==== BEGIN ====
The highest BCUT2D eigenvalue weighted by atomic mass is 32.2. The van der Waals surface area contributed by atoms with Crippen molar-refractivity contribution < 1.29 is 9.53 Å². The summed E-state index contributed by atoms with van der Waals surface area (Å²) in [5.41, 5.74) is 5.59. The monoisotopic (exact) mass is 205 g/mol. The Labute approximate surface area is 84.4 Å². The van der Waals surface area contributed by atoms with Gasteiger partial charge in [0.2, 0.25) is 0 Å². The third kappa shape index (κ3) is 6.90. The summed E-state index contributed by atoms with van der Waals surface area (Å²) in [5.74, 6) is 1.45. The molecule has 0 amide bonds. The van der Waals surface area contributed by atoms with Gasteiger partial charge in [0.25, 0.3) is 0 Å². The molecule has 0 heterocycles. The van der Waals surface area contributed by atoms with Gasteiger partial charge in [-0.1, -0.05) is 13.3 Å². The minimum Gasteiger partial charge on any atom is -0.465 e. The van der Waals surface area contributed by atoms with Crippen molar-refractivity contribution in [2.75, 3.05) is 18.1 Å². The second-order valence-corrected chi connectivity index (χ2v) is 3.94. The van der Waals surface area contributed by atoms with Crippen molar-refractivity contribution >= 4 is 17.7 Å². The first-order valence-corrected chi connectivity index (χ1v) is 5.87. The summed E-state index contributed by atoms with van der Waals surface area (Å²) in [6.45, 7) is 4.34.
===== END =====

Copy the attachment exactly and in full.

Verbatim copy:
The highest BCUT2D eigenvalue weighted by atomic mass is 32.2. The van der Waals surface area contributed by atoms with Crippen molar-refractivity contribution < 1.29 is 9.53 Å². The summed E-state index contributed by atoms with van der Waals surface area (Å²) in [5.41, 5.74) is 5.59. The monoisotopic (exact) mass is 205 g/mol. The Labute approximate surface area is 84.4 Å². The van der Waals surface area contributed by atoms with Gasteiger partial charge in [0.2, 0.25) is 0 Å². The third kappa shape index (κ3) is 6.90. The summed E-state index contributed by atoms with van der Waals surface area (Å²) in [5.74, 6) is 1.45. The molecule has 0 amide bonds. The van der Waals surface area contributed by atoms with Gasteiger partial charge in [0.25, 0.3) is 0 Å². The molecule has 0 heterocycles. The van der Waals surface area contributed by atoms with Gasteiger partial charge in [-0.1, -0.05) is 13.3 Å². The minimum Gasteiger partial charge on any atom is -0.465 e. The van der Waals surface area contributed by atoms with Crippen molar-refractivity contribution in [2.75, 3.05) is 18.1 Å². The second-order valence-corrected chi connectivity index (χ2v) is 3.94. The van der Waals surface area contributed by atoms with Crippen molar-refractivity contribution >= 4 is 17.7 Å². The first-order valence-corrected chi connectivity index (χ1v) is 5.87. The summed E-state index contributed by atoms with van der Waals surface area (Å²) in [6.45, 7) is 4.34.